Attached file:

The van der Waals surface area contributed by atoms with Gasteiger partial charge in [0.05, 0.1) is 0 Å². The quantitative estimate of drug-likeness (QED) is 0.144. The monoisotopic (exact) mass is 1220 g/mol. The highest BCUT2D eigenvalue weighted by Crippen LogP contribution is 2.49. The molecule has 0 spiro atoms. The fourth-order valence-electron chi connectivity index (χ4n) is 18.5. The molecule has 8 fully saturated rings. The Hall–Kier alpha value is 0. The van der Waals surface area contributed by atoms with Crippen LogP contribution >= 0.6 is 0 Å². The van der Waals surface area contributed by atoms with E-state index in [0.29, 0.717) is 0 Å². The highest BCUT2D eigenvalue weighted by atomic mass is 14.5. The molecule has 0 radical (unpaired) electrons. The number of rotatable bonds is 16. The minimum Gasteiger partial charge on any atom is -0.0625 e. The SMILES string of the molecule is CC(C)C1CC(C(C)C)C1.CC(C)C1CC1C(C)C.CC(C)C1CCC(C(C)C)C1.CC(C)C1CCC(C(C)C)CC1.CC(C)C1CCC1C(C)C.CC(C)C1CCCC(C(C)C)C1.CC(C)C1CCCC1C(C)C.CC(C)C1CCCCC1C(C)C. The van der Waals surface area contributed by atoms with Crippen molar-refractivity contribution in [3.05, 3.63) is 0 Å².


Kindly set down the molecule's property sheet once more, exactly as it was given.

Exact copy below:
The van der Waals surface area contributed by atoms with Gasteiger partial charge in [0.05, 0.1) is 0 Å². The quantitative estimate of drug-likeness (QED) is 0.144. The monoisotopic (exact) mass is 1220 g/mol. The highest BCUT2D eigenvalue weighted by Crippen LogP contribution is 2.49. The molecule has 0 spiro atoms. The fourth-order valence-electron chi connectivity index (χ4n) is 18.5. The molecule has 8 fully saturated rings. The Hall–Kier alpha value is 0. The van der Waals surface area contributed by atoms with Crippen LogP contribution >= 0.6 is 0 Å². The van der Waals surface area contributed by atoms with E-state index in [0.29, 0.717) is 0 Å². The highest BCUT2D eigenvalue weighted by atomic mass is 14.5. The molecule has 0 radical (unpaired) electrons. The number of rotatable bonds is 16. The minimum Gasteiger partial charge on any atom is -0.0625 e. The SMILES string of the molecule is CC(C)C1CC(C(C)C)C1.CC(C)C1CC1C(C)C.CC(C)C1CCC(C(C)C)C1.CC(C)C1CCC(C(C)C)CC1.CC(C)C1CCC1C(C)C.CC(C)C1CCCC(C(C)C)C1.CC(C)C1CCCC1C(C)C.CC(C)C1CCCCC1C(C)C. The van der Waals surface area contributed by atoms with Crippen molar-refractivity contribution in [3.05, 3.63) is 0 Å².